It’s madness. That’s what it is.

Reminds me of Patrick. Patrick was probably the reason the word bar-hopper was coined. He simply didn’t know how to find one joint, and spend an entire night there. And back then a night out meant entering bed at 0630hrs the next day. Otherwise you didn’t really “go out” or the night wasn’t turnt.

Patrick wasn’t your ordinary bar-hopper. His was more of bar-cycling – he’d go to a particular number of bars more than once on the same night. A night wasn’t a night unless Patrick said “See y’all in an hour or 3” at least twice that night.

I never really got to the bottom of Patrick’s reasoning for his behavior, but I’d wager it had something to do with F.O.M.O (Fear of Missing Out). F.O.M.O was the only sane explanation that I could come up with for the madness.

I refuse to think that the F.O.M.O explanation cuts it when it comes to the madness that is digital and mobile marketing. Of course it doesn’t help that there is a new app or invention every 3 seconds.


How do businesses choose which digital and mobile marketing platforms they will use for their products or and services? Are there criteria or guidelines of sorts?

There are a number of regular thoughts that run through my mind every time I see marketing on digital and mobile platforms:

True it might seem like every business has a Facebook page or Twitter account, but it sure aint compulsory for yours to have one as well.

There are products/services that have NO business being on Snapchat. It doesn’t matter that it is considered to be one of the hottest apps at the moment – although it would be a shame if that is the basis for a business to choose its social media platforms.

Just because Ugandans are coming to terms with using their data to stream videos off YouTube, doesn’t justify your business having a YouTube channel – especially if you can’t generate content for your products/services.

It might look like every business has moved to the ‘Gram, but if your company doesn’t need an Instagram account, it doesn’t. And that is okay.

It’s totally okay if Periscope, Vine, Pinterest, Google +, Tumblr (insert a thousand more apps) are not relevant to your product/service. Just don’t force them into your business’ marketing strategy.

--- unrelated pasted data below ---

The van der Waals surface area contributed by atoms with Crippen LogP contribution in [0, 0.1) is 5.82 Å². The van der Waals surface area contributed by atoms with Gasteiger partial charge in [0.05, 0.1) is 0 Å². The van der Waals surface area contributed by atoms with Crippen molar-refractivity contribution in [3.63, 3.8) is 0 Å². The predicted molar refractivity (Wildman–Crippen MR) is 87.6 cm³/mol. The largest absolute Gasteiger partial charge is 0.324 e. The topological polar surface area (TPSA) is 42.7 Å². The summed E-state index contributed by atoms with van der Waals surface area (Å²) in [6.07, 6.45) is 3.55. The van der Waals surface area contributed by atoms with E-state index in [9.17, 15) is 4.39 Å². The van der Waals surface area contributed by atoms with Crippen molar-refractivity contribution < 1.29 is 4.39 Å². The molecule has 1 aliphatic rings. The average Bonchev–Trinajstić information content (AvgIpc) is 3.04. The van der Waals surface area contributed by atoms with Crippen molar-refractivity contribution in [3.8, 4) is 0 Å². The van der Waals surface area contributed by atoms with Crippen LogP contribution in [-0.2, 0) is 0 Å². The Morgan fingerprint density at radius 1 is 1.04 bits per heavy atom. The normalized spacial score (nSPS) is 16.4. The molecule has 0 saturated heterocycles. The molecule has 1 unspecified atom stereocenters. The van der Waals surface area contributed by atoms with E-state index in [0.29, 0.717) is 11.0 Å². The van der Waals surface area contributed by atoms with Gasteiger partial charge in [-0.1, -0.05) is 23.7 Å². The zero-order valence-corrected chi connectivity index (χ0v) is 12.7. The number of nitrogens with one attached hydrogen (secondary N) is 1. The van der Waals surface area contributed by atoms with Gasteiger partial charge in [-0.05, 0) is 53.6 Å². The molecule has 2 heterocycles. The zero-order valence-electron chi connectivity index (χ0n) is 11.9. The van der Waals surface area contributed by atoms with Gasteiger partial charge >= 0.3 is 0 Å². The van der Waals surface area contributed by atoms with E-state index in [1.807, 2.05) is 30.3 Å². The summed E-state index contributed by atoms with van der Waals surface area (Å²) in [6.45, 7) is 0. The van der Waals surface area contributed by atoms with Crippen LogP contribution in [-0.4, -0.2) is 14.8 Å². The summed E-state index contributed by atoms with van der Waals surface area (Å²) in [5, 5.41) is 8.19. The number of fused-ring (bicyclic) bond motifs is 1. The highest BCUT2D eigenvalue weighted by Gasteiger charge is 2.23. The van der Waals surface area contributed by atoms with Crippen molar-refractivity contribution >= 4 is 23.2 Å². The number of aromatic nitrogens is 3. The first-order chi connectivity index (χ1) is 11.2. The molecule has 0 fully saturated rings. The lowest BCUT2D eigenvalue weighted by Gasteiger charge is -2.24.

You don’t need to have product/service banners on every website because Ipsos says that it has the “numbers”. You probably don’t need a banner to begin with.

It is okay if your product/service doesn’t have an app. Hundreds of products and services have apps that either people have never heard of or don’t use regularly.

Having an app that consumers do not use is worse than not having an app ~ Pearl  🙂

It is okay if your business doesn’t use SMS to market its products and services. Heck the average person doesn’t appreciate receiving a product/service message when they were waiting for a Mobile Money message. Not. Cool.

I am not saying that Patrick didn’t have a good time, but he probably would have had a better time if he had taken the time to find out what it exactly he wanted from a night out.

There will always be a newer/hotter/better app with amazing stats, so you need to find what works for your business. I can assure you that being on all digital and mobile platforms is not it.

There’s no formula (well none that I know of) for digital and mobile marketing. I do know that every platform has a voice/vibe. Depending on the target audience, message, objective, vibe of the business – it is virtually impossible for a business to need every digital and mobile platform.

Get rid of the clutter. Focus. Otherwise your business will get lost in the noise.

Whatever you do, don’t let the madness win.


Images from Google

Living Large, without the Large

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